COMPARATIVE FOREIGN POLICY
Winter Term 1996
Otto Pick
Department of International Relations and European Studies
Central European University


Course Description

When concentrating on the foreign policy of a particular country, it is often tempting to perceive the issues, processes and outcomes as being unique, the product of very special circumstances or the result of a particular history, political culture and institutional structure. While these specific factors are important, there are certain patterns common to all policy decisions, and there exists a "diplomatic culture" accepted by almost all states in the conduct of their foreign policy.

The primary aim of this course is to examine the features that most foreign policies have in common. Students will also be asked to write case studies comparing the policy approach of specific states in specific situations, thus applying this theoretical framework to real world.

Outline:
1. The nature of comparative political studies
(Read Sartori in "Comparing Nations")

2. Traditional Approaches : Foreign policy goals. States as "rational actors"
(Read Clarke and White, also Holsti)

Implementation of policy:

(Read East, Salmore & Herman)
3. Diplomacy, Negotiation and Bargaining

4. Coercion, Military Techniques and War

5. Economics and Foreign Policy. Sanctions. Aid and Trade. Resource Availability and Denial


The Policy process:

6. Decision-Making
(Read Allison)

7. Bureaucratic Politics
(Read Halperin)

The Domestic Context:

8. Perception and Foreign Policy : Media, Pressure Groups and Vested Interests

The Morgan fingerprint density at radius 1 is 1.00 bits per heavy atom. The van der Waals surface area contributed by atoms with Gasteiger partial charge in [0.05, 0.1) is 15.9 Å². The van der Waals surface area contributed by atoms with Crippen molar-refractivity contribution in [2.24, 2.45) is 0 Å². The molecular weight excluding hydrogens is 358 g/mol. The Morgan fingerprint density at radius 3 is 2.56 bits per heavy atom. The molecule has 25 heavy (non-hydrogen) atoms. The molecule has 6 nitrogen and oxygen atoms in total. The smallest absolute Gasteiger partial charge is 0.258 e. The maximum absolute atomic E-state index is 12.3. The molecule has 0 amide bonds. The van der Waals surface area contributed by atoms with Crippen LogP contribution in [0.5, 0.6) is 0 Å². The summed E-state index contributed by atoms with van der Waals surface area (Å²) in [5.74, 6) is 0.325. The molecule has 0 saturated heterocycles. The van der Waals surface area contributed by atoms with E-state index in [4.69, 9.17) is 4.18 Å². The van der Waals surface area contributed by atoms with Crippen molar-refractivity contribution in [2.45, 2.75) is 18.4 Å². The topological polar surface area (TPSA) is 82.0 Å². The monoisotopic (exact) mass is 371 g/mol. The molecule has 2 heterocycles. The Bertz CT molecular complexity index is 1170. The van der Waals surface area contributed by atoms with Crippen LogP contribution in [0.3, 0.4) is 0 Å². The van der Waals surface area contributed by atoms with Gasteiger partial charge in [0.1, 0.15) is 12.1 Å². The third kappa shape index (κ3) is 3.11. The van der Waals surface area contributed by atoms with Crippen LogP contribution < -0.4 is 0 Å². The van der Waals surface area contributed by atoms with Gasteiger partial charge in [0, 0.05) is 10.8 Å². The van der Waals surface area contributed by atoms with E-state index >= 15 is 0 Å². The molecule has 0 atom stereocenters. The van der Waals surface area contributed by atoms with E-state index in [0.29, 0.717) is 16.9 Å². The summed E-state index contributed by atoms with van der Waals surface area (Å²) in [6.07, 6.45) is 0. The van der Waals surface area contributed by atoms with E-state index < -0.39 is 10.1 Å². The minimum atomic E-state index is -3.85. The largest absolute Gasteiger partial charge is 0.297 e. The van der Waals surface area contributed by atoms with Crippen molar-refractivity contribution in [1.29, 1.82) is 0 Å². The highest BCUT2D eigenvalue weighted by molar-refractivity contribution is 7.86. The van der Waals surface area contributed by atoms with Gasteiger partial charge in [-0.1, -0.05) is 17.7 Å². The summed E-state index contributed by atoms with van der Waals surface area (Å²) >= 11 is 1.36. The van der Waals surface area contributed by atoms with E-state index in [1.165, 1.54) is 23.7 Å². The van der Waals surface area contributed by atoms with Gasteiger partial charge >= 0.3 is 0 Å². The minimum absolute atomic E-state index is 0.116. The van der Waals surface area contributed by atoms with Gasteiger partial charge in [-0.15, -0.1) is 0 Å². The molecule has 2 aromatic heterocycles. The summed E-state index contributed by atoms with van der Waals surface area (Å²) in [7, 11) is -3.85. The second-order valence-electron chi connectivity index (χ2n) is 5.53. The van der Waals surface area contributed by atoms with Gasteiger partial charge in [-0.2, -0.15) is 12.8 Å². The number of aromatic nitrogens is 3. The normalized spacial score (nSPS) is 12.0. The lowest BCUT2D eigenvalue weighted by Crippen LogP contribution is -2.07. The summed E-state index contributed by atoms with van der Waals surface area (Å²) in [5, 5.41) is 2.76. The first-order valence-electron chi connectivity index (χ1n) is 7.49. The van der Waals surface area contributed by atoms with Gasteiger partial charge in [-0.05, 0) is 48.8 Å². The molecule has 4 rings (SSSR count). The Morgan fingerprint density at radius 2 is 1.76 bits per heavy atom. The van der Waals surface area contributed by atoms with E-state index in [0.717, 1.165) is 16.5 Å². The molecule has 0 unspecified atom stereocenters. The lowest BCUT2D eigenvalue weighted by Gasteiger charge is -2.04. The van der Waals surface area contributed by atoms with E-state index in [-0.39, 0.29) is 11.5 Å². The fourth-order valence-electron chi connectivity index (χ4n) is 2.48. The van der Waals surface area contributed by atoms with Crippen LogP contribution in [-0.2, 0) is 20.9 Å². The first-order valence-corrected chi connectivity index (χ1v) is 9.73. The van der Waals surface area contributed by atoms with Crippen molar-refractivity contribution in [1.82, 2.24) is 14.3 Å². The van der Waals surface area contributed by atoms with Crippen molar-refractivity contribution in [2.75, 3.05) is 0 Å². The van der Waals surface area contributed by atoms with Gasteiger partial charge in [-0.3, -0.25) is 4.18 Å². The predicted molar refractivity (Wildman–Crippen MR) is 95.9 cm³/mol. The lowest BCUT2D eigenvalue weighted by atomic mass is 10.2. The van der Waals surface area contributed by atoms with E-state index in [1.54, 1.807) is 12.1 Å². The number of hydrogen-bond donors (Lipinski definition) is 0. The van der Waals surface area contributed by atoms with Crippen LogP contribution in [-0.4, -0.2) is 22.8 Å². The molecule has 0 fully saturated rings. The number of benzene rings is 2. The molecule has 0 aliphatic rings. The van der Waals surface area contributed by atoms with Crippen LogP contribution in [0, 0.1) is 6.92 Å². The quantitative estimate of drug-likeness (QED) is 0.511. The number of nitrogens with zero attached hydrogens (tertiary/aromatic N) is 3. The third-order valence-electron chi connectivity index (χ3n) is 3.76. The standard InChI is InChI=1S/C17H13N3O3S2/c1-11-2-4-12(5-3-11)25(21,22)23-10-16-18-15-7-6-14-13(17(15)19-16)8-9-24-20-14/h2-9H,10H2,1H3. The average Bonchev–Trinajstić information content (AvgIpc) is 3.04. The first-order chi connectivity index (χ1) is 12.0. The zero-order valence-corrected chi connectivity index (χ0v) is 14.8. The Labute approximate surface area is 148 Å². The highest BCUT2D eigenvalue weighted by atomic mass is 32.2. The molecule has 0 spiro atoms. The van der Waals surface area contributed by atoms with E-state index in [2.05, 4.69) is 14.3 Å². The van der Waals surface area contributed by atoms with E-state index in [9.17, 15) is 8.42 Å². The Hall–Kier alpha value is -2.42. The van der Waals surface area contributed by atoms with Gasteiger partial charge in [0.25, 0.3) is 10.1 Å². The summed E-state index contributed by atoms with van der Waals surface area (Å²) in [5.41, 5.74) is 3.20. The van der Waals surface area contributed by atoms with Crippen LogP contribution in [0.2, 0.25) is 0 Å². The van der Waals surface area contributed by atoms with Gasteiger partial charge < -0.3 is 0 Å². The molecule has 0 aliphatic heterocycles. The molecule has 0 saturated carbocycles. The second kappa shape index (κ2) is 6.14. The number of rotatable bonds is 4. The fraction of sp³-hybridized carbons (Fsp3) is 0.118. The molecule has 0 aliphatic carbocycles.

(Read Jervis)
9. Ideology and Morality in Foreign Policy
(Read Hare & Joynt)

Weeks 10 and 11 will be devoted to the preparation and discussion of case studies. Students should decide on the topic of their case study by the end of week 5; they will receive individual reading lists relating to their case study.


Required reading:
Holsti, K. International Politics
East, Salmon & Herman. Why Nations Act

Recommended reading:
Macridis, R., ed. Foreign Policy and World Politics. ( 7th edition)
Allison, G.T. The Essence of Decision
Rosati, Hagan & Samson, eds. 1994. Foreign Policy Restructuring : How Governments Respond to Global Challenge. U of S.Carolina.
Dogan, M. and Kazancigil A. 1994. Comparing Nations (esp.Ch. 1 on Comparative Method by Sartori). Blackwell.
Brecher, M. 1993. Crisis in World Politics .Pergamon.
Halperin, M . Bureaucratic Politics and Foreign Policy.
Ikle, F.C. How Nations Negotiate.
Hare & Joynt. Ethics and International Affairs.
Deutsch, K. The Nerves of Government.
Jervis, R. Perception and Misperception in International Politics.
Clarke & White, eds. Understanding Foreign Policy.
Korany, B. How Foreign Policy Decisions Are Made in the Third World
George & Craig. Force and Statecraft: Diplomatic Problems of Our Time


CRC-Curriculum Resource Center
CEU Budapest, Hungary
Modified: April, 1996


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